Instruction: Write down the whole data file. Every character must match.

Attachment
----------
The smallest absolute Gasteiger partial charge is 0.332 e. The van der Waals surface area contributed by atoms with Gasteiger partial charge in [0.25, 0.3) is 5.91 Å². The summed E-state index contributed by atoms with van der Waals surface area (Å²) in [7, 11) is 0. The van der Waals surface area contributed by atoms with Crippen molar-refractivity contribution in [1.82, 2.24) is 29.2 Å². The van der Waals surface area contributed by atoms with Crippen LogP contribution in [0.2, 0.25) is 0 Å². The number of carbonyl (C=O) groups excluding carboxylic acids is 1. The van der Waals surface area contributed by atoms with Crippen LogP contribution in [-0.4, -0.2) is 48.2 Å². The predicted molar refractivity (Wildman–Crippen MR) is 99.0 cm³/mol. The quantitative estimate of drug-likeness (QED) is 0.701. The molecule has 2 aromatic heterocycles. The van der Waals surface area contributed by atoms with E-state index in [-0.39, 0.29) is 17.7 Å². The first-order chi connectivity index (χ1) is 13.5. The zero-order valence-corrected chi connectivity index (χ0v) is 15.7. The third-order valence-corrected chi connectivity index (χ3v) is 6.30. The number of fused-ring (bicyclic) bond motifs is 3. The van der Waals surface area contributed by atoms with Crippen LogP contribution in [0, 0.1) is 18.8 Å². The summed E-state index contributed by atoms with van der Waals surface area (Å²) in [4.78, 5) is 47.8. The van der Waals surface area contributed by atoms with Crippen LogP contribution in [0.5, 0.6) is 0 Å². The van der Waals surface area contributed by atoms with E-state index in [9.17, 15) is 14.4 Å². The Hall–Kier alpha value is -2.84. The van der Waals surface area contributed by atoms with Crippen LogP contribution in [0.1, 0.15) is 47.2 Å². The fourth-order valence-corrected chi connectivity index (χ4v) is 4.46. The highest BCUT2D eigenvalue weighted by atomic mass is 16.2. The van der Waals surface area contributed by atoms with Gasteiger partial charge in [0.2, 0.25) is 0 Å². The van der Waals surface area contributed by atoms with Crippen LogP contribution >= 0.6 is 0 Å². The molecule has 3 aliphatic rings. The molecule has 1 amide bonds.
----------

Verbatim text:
The smallest absolute Gasteiger partial charge is 0.332 e. The van der Waals surface area contributed by atoms with Gasteiger partial charge in [0.25, 0.3) is 5.91 Å². The summed E-state index contributed by atoms with van der Waals surface area (Å²) in [7, 11) is 0. The van der Waals surface area contributed by atoms with Crippen molar-refractivity contribution in [1.82, 2.24) is 29.2 Å². The van der Waals surface area contributed by atoms with Crippen LogP contribution in [0.2, 0.25) is 0 Å². The number of carbonyl (C=O) groups excluding carboxylic acids is 1. The van der Waals surface area contributed by atoms with Crippen LogP contribution in [-0.4, -0.2) is 48.2 Å². The predicted molar refractivity (Wildman–Crippen MR) is 99.0 cm³/mol. The quantitative estimate of drug-likeness (QED) is 0.701. The molecule has 2 aromatic heterocycles. The van der Waals surface area contributed by atoms with E-state index in [-0.39, 0.29) is 17.7 Å². The first-order chi connectivity index (χ1) is 13.5. The zero-order valence-corrected chi connectivity index (χ0v) is 15.7. The third-order valence-corrected chi connectivity index (χ3v) is 6.30. The number of fused-ring (bicyclic) bond motifs is 3. The van der Waals surface area contributed by atoms with Crippen LogP contribution in [0, 0.1) is 18.8 Å². The summed E-state index contributed by atoms with van der Waals surface area (Å²) in [4.78, 5) is 47.8. The van der Waals surface area contributed by atoms with Crippen LogP contribution in [0.5, 0.6) is 0 Å². The van der Waals surface area contributed by atoms with E-state index in [9.17, 15) is 14.4 Å². The Hall–Kier alpha value is -2.84. The van der Waals surface area contributed by atoms with Crippen LogP contribution in [0.1, 0.15) is 47.2 Å². The fourth-order valence-corrected chi connectivity index (χ4v) is 4.46. The highest BCUT2D eigenvalue weighted by atomic mass is 16.2. The van der Waals surface area contributed by atoms with Gasteiger partial charge in [0.2, 0.25) is 0 Å². The van der Waals surface area contributed by atoms with Crippen LogP contribution >= 0.6 is 0 Å². The molecule has 3 aliphatic rings. The molecule has 1 amide bonds.